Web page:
Monday, September 29, 2014


Progress is painfully slow. Emphasis on painful. The top has slowly flattened, and it looks as if the edges won't match up. The shako should have a convex top to fit.

A wet sponge and a perfectly-sized plate will fix the issue. The replica onion bottle full of water acts as a weight on the wet top. Edge stitching is massive PITA. The thread tends to tear out if the hole is too shallow. There are hints of a weird pucker developing. Cross your fingers.

Friday, September 19, 2014


Slaves to the latest European military fashion, New England's volunteer militia wore the "bell crown cap" starting in 1820. Eastern European  martial influence spread gradually west at the end of the 18th century.

Harness and saddle makers added these to their lines of military accoutrements as they are entirely made of leather. Dyed black, they were coated with gloss varnish, and hung with all manner of metal decorations. The shako is surprisingly light and impractical.

The convex top is wet formed over a wooden mold and cut to the exact shape and size of the body. Stitch holes are marked and punched with an awl.

The body is edge stitched together from the inside and formed over the same mold as the top. After drying, the bottom is cut in graceful curve with a point in the back.  A trim piece is glued on, ending just in front of the ears. Strangely, the body seam is on the front, but none of the stitches are visible and eagles and chain &c. will hide the faint joint.

Matching stitch holes are made at the apex and emerge along the top edge. Careful pressure with the awl prevents (much) finger stabbing.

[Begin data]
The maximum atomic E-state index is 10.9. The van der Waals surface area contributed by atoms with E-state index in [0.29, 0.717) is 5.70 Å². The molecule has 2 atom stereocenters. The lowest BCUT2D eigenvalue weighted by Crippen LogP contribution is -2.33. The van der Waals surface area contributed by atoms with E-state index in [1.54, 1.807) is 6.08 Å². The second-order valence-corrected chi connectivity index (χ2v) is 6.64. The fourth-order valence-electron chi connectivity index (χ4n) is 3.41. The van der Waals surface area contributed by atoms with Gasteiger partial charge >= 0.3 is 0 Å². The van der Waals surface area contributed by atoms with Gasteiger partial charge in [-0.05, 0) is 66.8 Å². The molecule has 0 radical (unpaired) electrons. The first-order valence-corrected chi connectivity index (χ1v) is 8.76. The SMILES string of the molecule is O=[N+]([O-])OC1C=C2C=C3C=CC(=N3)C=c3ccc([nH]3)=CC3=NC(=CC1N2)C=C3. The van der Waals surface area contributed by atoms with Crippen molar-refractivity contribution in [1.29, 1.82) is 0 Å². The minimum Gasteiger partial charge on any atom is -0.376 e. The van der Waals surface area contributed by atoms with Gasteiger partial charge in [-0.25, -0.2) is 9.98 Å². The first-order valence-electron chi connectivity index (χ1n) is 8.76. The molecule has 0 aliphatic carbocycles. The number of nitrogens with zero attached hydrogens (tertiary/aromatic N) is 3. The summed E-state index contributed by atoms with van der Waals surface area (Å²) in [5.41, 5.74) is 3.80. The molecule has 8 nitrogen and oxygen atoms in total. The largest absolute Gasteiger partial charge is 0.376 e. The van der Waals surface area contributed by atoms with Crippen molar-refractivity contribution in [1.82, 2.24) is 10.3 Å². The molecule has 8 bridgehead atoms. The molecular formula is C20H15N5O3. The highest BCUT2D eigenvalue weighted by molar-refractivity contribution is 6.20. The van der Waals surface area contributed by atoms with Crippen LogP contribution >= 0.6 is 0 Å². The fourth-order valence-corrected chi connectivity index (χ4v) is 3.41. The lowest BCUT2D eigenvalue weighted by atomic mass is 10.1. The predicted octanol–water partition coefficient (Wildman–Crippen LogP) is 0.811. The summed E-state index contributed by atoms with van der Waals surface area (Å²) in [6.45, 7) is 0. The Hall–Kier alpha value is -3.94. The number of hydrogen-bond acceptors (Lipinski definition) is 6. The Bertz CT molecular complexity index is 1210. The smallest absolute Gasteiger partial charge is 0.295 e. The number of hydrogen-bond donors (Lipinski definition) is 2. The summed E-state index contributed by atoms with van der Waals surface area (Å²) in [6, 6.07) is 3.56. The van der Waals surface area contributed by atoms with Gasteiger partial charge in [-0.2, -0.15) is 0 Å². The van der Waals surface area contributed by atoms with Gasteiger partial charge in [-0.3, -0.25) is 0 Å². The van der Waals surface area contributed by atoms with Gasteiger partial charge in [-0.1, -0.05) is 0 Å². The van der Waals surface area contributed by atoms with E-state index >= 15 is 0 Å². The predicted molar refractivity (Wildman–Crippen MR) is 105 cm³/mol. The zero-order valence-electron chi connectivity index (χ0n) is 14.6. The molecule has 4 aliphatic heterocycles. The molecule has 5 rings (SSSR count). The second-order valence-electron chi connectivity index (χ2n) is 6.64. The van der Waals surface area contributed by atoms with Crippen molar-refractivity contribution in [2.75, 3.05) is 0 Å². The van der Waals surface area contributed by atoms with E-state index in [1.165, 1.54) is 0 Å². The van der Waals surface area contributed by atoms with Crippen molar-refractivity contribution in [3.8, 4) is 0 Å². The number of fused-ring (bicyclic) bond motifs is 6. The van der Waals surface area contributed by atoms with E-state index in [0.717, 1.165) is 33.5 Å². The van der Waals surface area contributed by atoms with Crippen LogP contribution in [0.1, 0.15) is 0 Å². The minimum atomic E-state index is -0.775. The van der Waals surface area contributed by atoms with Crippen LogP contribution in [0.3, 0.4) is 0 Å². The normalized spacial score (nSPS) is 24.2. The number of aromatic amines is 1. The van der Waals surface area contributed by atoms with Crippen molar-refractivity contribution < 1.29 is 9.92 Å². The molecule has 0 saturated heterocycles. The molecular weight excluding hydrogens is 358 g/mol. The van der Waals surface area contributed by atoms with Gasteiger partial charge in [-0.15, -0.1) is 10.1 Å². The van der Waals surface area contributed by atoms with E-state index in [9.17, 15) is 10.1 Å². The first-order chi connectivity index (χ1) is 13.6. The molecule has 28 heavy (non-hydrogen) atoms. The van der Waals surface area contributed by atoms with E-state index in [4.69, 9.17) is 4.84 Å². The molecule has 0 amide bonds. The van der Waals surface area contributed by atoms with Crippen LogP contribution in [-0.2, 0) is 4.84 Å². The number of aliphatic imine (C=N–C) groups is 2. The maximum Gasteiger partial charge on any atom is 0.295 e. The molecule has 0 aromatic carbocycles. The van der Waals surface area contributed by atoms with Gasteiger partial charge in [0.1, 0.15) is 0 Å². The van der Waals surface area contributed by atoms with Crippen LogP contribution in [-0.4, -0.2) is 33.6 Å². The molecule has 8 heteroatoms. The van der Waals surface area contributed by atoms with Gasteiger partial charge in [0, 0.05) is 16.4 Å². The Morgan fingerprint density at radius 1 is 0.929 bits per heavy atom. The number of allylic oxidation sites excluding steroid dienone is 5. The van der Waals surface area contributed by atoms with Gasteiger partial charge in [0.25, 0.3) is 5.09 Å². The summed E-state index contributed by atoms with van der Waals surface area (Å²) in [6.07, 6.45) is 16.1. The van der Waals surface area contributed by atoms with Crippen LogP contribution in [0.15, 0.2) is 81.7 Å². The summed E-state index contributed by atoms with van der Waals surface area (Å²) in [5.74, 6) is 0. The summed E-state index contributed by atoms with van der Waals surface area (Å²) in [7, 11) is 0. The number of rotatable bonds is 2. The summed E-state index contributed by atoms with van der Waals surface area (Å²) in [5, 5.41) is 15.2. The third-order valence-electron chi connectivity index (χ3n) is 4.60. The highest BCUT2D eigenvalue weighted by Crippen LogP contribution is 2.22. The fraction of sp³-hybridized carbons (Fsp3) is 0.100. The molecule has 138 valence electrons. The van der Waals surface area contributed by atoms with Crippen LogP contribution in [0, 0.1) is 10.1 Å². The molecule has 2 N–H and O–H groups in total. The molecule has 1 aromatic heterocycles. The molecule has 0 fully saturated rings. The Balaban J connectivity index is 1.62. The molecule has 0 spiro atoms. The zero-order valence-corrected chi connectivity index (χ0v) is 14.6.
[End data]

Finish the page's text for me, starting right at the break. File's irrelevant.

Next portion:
Before adding the top, a small tab sewn to the front will hold the RIDICULOUS plume (like it needs more decoration.) The distinctive bell shape is apparent.

Nineteenth-century leather workers plied their trade with special wax and flexible hog whisker needles. Drunk tailors use surgical needles, pliers and stab themselves repeatedly.

Thursday, September 11, 2014


The spirit of Andrew Jackson ran high in New England during the 1820s. Patriotism, coupled with new found wealth enabled the formation of "volunteer" militia companies in towns large and small. Reform-minded fellows sought to change the image of the drunken amateur soldier.

The Oxford Light Infantry managed to complete their uniforms in time for a visit from Marquis de Lafayette in 1824. Local tailors, sign painters, leather workers, and gunsmiths outfitted the company in ways the US military could only dreamed about.

The "Invincibles" drilled regularly, competed in shooting matches and fought sham battles with companies in other towns. They disbanded sometime around 1838, never having fired a shot in anger. The uniform is quite practical, with the exception of the pack, which has thin cotton straps and can't hold much more than the fatigue hat and some cigars.

Keeping the trousers clean requires some effort, as does the lace (tarnished by the buff.) After examining several surviving coats, the collar was shortened and hooks and eyes added after these photos where taken.

 Derek is wearing the one item needed to complete this uniform: a bell crowned shako. Stay tuned.